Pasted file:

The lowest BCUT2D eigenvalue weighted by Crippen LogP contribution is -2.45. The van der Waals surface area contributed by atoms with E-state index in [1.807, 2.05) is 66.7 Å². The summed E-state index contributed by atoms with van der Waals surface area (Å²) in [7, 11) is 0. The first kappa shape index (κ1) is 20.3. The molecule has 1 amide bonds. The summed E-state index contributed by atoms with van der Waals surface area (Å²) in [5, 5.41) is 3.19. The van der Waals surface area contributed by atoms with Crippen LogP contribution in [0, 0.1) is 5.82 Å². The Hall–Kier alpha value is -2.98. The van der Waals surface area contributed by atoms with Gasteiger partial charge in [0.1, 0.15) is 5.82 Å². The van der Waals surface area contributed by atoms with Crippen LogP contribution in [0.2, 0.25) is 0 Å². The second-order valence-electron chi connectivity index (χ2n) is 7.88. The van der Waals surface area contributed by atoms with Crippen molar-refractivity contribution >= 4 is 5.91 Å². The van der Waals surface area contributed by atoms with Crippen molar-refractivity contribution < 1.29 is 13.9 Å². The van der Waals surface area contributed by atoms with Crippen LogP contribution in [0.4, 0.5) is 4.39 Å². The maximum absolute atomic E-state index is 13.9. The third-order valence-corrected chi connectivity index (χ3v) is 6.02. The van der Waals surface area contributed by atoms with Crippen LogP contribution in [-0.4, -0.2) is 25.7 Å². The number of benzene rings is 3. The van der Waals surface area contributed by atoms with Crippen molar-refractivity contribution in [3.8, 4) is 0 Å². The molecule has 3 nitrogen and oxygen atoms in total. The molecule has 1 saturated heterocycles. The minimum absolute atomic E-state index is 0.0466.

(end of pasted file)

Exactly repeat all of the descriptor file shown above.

The lowest BCUT2D eigenvalue weighted by Crippen LogP contribution is -2.45. The van der Waals surface area contributed by atoms with E-state index in [1.807, 2.05) is 66.7 Å². The summed E-state index contributed by atoms with van der Waals surface area (Å²) in [7, 11) is 0. The first kappa shape index (κ1) is 20.3. The molecule has 1 amide bonds. The summed E-state index contributed by atoms with van der Waals surface area (Å²) in [5, 5.41) is 3.19. The van der Waals surface area contributed by atoms with Crippen LogP contribution in [0, 0.1) is 5.82 Å². The Hall–Kier alpha value is -2.98. The van der Waals surface area contributed by atoms with Gasteiger partial charge in [0.1, 0.15) is 5.82 Å². The van der Waals surface area contributed by atoms with Crippen LogP contribution in [0.2, 0.25) is 0 Å². The second-order valence-electron chi connectivity index (χ2n) is 7.88. The van der Waals surface area contributed by atoms with Crippen molar-refractivity contribution >= 4 is 5.91 Å². The van der Waals surface area contributed by atoms with Crippen molar-refractivity contribution < 1.29 is 13.9 Å². The van der Waals surface area contributed by atoms with Crippen LogP contribution in [0.4, 0.5) is 4.39 Å². The maximum absolute atomic E-state index is 13.9. The third-order valence-corrected chi connectivity index (χ3v) is 6.02. The van der Waals surface area contributed by atoms with Crippen LogP contribution in [-0.4, -0.2) is 25.7 Å². The number of benzene rings is 3. The van der Waals surface area contributed by atoms with Crippen molar-refractivity contribution in [3.8, 4) is 0 Å². The molecule has 3 nitrogen and oxygen atoms in total. The molecule has 1 saturated heterocycles. The minimum absolute atomic E-state index is 0.0466.